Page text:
The NoSQL Know-It-All Compendium

Are you a NoSQL beginner, but want to become a NoSQL Know-It-All? Well, this is the place for you. Get up to speed on NoSQL technologies from a beginner's point of view, with this collection of related progressive posts on the subject. NoSQL? No problem!


Editor's note: This is a collection of excerpts from KDnuggets articles written by author Alex Williams covering NoSQL topics and concepts for beginners, with links to the full articles for further reading.




What is NoSQL?

NoSQL is essentially the response to SQL’s rigid structure. First created in the early 1970s, NoSQL didn’t really take off until the late 2000s, when Amazon and Google both put a lot of research and development into it. Since then, it’s taken off to be an integral part of the modern world, with many big websites around the world using some form of NoSQL.

So what is NoSQL exactly? Essentially it is a philosophy for creating databases that does not require a schema nor does it store data in a relational model. In fact, NoSQL has a variety of NoSQL Databases to pick from, each with their own specialization and use cases. As such, NoSQL is incredibly diverse when it comes to filling niches, and you can almost certainly find a NoSQL data model to fit your needs.

While SQL is a specific database and language, NoSQL isn’t, but that doesn’t mean that we can’t look at the general philosophies and differences between the two.

Continue reading NoSQL For Beginners.



Developers are all too aware of the need for continuing education. Whether there’s a new framework to pick up or a new service to learn, innovation and adaptation are fundamental to development. One of the hottest topics for today is the decision to go with the standard SQL database or to move to a NoSQL database.

NoSQL databases have been around for decades, thanks to the innovation of Carlo Strozzi. However, these databases weren’t in the news much until the early 2000s’. At this time, companies like Google and Amazon began putting more effort into developing NoSQL databases. Despite their recent popularity, many developers, architects, and designers may not be fully up to date with what NoSQL databases offer.

Thus, for a rundown on the differences between the two databases, check out the following 7 key takeaways that every developer should know.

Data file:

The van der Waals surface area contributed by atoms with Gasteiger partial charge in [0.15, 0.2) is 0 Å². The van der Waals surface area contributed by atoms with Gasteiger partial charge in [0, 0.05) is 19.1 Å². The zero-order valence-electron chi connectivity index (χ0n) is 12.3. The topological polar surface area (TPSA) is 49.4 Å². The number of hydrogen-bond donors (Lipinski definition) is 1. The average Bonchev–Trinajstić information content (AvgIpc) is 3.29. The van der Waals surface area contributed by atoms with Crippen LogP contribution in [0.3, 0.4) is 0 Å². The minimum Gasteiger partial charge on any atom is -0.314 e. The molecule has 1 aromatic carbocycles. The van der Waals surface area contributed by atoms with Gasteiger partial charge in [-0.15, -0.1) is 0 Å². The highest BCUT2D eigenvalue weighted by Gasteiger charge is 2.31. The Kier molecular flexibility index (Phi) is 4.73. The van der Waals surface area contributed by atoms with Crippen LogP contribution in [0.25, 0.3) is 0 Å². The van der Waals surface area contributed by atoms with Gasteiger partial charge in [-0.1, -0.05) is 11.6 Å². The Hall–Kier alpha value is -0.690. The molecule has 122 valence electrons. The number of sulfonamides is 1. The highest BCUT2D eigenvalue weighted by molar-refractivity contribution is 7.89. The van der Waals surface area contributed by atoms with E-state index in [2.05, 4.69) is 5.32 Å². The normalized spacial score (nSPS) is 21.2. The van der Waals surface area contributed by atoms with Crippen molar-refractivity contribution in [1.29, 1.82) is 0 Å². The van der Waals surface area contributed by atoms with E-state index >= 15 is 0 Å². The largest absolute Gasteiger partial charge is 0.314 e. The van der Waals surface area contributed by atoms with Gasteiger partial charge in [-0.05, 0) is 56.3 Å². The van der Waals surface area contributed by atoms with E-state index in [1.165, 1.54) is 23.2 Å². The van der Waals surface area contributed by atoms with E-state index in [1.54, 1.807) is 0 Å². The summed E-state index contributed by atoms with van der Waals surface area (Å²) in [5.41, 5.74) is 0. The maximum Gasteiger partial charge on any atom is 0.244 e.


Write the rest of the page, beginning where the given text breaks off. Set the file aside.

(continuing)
Continue reading SQL vs NoSQL: 7 Key Takeaways.


NoSQL has become increasingly popular as a complementary tool to traditional SQL approaches to databases and database management. As we know, NoSQL doesn’t follow the same relational model that SQL does, which allows it to do quite a lot of powerful things. More importantly, it’s very flexible and scalable, which is excellent for newer projects that don’t have the time or budget to spend on designing an SQL database.

As such, we’re going to take a bit of a deeper look at how different data models work.


Column-Oriented Databases

At a very surface level, column-store databases do exactly what is advertised on the tin: namely, that instead of organizing information into rows, it does so in columns. This essentially makes them function the same way that tables work in relational databases. Of course, since this is a NoSQL database, this data model makes them much more flexible.

More specifically, column databases use the concept of keyspace, which is sort of like a schema in relational models. This keyspace contains all the column families, which then contain rows, which then contain columns. It’s a bit tricky to wrap your head around at first but it’s relatively straightforward.

By taking a quick look, we can see that a column family has several rows. Within each row, there can be several different columns, with different names, links, and even sizes (meaning they don’t need to adhere to a standard). Furthermore, these columns only exist within their own row and can contain a value pair, name, and a timestamp.